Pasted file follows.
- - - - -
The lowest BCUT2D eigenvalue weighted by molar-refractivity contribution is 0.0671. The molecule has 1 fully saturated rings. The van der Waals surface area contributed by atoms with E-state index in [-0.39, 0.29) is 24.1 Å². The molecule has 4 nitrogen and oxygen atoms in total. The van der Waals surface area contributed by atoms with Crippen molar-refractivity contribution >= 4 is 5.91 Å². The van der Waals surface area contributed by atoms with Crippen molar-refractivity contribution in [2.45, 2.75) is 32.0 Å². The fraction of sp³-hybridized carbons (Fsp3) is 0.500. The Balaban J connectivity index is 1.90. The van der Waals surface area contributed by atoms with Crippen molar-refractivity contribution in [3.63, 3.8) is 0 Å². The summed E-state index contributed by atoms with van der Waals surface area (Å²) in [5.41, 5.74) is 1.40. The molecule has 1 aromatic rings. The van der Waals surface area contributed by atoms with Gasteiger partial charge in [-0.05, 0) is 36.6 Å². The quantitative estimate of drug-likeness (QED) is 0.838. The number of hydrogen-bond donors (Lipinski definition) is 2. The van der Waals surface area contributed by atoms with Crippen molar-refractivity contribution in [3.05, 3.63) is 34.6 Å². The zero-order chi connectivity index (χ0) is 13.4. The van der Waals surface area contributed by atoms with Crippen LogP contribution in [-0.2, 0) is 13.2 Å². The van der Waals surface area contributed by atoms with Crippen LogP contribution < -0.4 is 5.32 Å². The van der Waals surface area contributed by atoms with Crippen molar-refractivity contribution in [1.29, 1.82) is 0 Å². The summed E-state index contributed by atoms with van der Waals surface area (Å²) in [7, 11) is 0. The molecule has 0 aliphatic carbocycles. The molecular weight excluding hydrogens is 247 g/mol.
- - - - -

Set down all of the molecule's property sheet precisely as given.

The lowest BCUT2D eigenvalue weighted by molar-refractivity contribution is 0.0671. The molecule has 1 fully saturated rings. The van der Waals surface area contributed by atoms with E-state index in [-0.39, 0.29) is 24.1 Å². The molecule has 4 nitrogen and oxygen atoms in total. The van der Waals surface area contributed by atoms with Crippen molar-refractivity contribution >= 4 is 5.91 Å². The van der Waals surface area contributed by atoms with Crippen molar-refractivity contribution in [2.45, 2.75) is 32.0 Å². The fraction of sp³-hybridized carbons (Fsp3) is 0.500. The Balaban J connectivity index is 1.90. The van der Waals surface area contributed by atoms with Crippen molar-refractivity contribution in [3.63, 3.8) is 0 Å². The summed E-state index contributed by atoms with van der Waals surface area (Å²) in [5.41, 5.74) is 1.40. The molecule has 1 aromatic rings. The van der Waals surface area contributed by atoms with Gasteiger partial charge in [-0.05, 0) is 36.6 Å². The quantitative estimate of drug-likeness (QED) is 0.838. The number of hydrogen-bond donors (Lipinski definition) is 2. The van der Waals surface area contributed by atoms with Crippen molar-refractivity contribution in [3.05, 3.63) is 34.6 Å². The zero-order chi connectivity index (χ0) is 13.4. The van der Waals surface area contributed by atoms with Crippen LogP contribution in [-0.2, 0) is 13.2 Å². The van der Waals surface area contributed by atoms with Crippen LogP contribution < -0.4 is 5.32 Å². The van der Waals surface area contributed by atoms with Crippen molar-refractivity contribution in [1.29, 1.82) is 0 Å². The summed E-state index contributed by atoms with van der Waals surface area (Å²) in [7, 11) is 0. The molecule has 0 aliphatic carbocycles. The molecular weight excluding hydrogens is 247 g/mol.